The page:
- Freeport murder suspect Damon Dixson taken into custody in Rockford
- Local gas station employee arrested for selling liquor to minor
- Renewable Fuel Standard delay ‘a mixed blessing,’ Bustos says
- Rockford delegation presents inaugural ‘Rockford Award’ to Norwegian Air
- Education in Illinois making slow progress, according to report
- Illinois GOP Congressional delegation: Obama’s immigration plan undermines rule of law
- Suspect, 17, charged in Halloween hit-and-run in Roscoe
- Saint Anthony College of Nursing president to retire
- Man found guilty in deadly August 2013 crash at Mulford and Garrett Lane
- ‘The Price is Right Live!’ at Coronado March 1; tickets on sale Nov. 21
On Outdoors: Fall walleye fishing tips
By Jim Hagerty
Although the weather isn’t always pleasant, some of the best walleye fishing happens during fall. Beginning in late summer, female walleyes begin eating large quantities of food as they nourish developing eggs. By September, the fish often head to a variety of places to feed on anything that will fatten them up for winter.
The key to luring hungry fall walleyes usually comes by way of making lures look as natural as possible, and dragging live minnows and worms off the bottom. It’s also important to know how the fish behave in lakes and rivers. In rivers, fall walleyes usually head for rock faces and beds. Bait presented near obstructions will allow the fish to dart from cover. As with any predatory fish, walleye will follow smaller species to warmer water.
Fishing rivers for fall walleyes can be tricky; however, understanding water temperature is usually all that’s necessary to track down big fish. Walleyes will usually look for breaks when hungry. This means fish will head for areas where currents are diverted, and females can relax and roam freely for food and not have to fight currents. Areas near slack waters, abutments, dams and eddies are often walleye havens as water temperature remains relatively warm for bait fish.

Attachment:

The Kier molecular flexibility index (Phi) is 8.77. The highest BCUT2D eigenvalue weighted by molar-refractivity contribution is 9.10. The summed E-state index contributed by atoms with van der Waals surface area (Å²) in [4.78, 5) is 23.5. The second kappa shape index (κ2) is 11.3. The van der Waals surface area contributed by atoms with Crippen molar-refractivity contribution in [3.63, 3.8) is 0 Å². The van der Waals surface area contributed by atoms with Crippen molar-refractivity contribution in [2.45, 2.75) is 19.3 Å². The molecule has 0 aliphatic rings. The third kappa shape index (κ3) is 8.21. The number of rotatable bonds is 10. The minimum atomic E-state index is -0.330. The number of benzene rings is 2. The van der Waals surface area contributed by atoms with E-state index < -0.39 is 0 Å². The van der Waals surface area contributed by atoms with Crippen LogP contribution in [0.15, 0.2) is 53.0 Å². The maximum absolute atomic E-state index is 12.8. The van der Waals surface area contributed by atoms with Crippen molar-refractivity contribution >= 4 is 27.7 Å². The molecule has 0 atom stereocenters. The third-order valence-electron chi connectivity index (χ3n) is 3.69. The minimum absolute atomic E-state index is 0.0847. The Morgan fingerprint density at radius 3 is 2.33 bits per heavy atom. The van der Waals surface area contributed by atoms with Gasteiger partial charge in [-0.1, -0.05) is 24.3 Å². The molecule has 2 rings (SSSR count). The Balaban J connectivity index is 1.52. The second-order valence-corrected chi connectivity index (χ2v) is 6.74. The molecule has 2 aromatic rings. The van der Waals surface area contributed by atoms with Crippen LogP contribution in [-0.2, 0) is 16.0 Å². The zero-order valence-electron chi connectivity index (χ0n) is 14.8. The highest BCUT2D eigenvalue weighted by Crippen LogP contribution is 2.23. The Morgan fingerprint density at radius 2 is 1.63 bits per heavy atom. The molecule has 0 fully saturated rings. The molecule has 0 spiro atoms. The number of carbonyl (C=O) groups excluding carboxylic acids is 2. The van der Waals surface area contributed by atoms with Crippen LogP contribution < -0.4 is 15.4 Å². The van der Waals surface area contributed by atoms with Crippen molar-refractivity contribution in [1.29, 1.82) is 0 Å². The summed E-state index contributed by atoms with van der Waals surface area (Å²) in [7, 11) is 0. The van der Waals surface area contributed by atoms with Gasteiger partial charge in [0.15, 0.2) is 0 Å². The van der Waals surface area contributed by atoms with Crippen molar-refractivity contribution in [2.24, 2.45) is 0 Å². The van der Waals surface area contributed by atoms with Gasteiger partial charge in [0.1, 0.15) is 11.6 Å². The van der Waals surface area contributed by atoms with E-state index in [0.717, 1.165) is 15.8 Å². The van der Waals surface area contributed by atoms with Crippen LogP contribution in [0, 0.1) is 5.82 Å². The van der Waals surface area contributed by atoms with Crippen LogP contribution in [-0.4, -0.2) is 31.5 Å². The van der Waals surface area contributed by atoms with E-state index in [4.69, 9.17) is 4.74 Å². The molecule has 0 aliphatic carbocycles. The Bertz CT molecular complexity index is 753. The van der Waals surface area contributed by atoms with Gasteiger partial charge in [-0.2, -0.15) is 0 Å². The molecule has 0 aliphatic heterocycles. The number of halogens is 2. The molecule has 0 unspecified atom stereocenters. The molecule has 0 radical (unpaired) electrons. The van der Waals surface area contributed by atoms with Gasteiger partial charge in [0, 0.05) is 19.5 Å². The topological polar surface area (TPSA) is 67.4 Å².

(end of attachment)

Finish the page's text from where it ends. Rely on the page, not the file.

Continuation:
In most lakes, walleyes tend to head to deeper waters, which tend to be warmer than the shallows as winter approaches. There, they will find some cover, but mostly will roam for prey. This feeding cycle is usually evident when lakes begin to stratify, as they naturally turn over layers of vegetation and warmer water, which gets forced toward the bottom. Before lakes stratify, shallow waters remain warm going into fall. Walleye will often stay in the shallows and feed until bait fish move to the deeps. Lake fishing for walleye is often unpredictable, depending on the climate and water temperature. It’s not uncommon to catch 18- to 20- inch fish in 6 to 8 inches of water.
Outdoors news and photos can be sent directly to Jim Hagerty at firstname.lastname@example.org. Glossies and hard-copy press kits can be mailed or delivered to The Rock River Times’ office at 128 N. Church St., Rockford, IL 61101. Jim can be reached at (815) 964-9767.
From the Oct. 20-26, 2010 issue